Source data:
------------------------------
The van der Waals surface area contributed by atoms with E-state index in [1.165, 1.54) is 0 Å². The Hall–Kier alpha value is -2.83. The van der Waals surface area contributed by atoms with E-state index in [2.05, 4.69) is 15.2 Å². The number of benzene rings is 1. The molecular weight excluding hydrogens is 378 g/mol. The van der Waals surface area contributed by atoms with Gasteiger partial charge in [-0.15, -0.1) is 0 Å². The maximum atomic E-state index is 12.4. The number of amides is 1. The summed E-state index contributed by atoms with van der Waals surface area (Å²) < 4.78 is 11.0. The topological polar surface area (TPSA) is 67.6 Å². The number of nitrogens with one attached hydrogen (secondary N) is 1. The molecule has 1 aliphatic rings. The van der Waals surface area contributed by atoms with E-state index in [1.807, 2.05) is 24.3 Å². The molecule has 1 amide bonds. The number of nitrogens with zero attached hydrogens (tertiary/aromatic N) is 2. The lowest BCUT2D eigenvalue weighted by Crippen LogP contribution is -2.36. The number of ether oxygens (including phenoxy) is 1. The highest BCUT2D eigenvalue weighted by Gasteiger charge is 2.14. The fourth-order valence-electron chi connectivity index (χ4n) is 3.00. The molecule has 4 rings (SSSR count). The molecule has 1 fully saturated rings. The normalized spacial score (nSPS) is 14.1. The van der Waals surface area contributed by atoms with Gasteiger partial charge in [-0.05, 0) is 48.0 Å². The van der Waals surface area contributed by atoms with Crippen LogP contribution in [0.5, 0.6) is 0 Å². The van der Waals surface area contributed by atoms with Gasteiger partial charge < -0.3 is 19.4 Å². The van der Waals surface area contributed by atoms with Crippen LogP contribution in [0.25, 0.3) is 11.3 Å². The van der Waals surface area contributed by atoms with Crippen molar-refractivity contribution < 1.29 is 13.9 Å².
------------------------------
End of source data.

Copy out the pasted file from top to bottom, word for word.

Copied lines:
The van der Waals surface area contributed by atoms with E-state index in [1.165, 1.54) is 0 Å². The Hall–Kier alpha value is -2.83. The van der Waals surface area contributed by atoms with E-state index in [2.05, 4.69) is 15.2 Å². The number of benzene rings is 1. The molecular weight excluding hydrogens is 378 g/mol. The van der Waals surface area contributed by atoms with Gasteiger partial charge in [-0.15, -0.1) is 0 Å². The maximum atomic E-state index is 12.4. The number of amides is 1. The summed E-state index contributed by atoms with van der Waals surface area (Å²) < 4.78 is 11.0. The topological polar surface area (TPSA) is 67.6 Å². The number of nitrogens with one attached hydrogen (secondary N) is 1. The molecule has 1 aliphatic rings. The van der Waals surface area contributed by atoms with E-state index in [1.807, 2.05) is 24.3 Å². The molecule has 1 amide bonds. The number of nitrogens with zero attached hydrogens (tertiary/aromatic N) is 2. The lowest BCUT2D eigenvalue weighted by Crippen LogP contribution is -2.36. The number of ether oxygens (including phenoxy) is 1. The highest BCUT2D eigenvalue weighted by Gasteiger charge is 2.14. The fourth-order valence-electron chi connectivity index (χ4n) is 3.00. The molecule has 4 rings (SSSR count). The molecule has 1 fully saturated rings. The normalized spacial score (nSPS) is 14.1. The van der Waals surface area contributed by atoms with Gasteiger partial charge in [-0.05, 0) is 48.0 Å². The van der Waals surface area contributed by atoms with Crippen LogP contribution in [0.5, 0.6) is 0 Å². The van der Waals surface area contributed by atoms with Gasteiger partial charge < -0.3 is 19.4 Å². The van der Waals surface area contributed by atoms with Crippen LogP contribution in [0.25, 0.3) is 11.3 Å². The van der Waals surface area contributed by atoms with Crippen molar-refractivity contribution < 1.29 is 13.9 Å².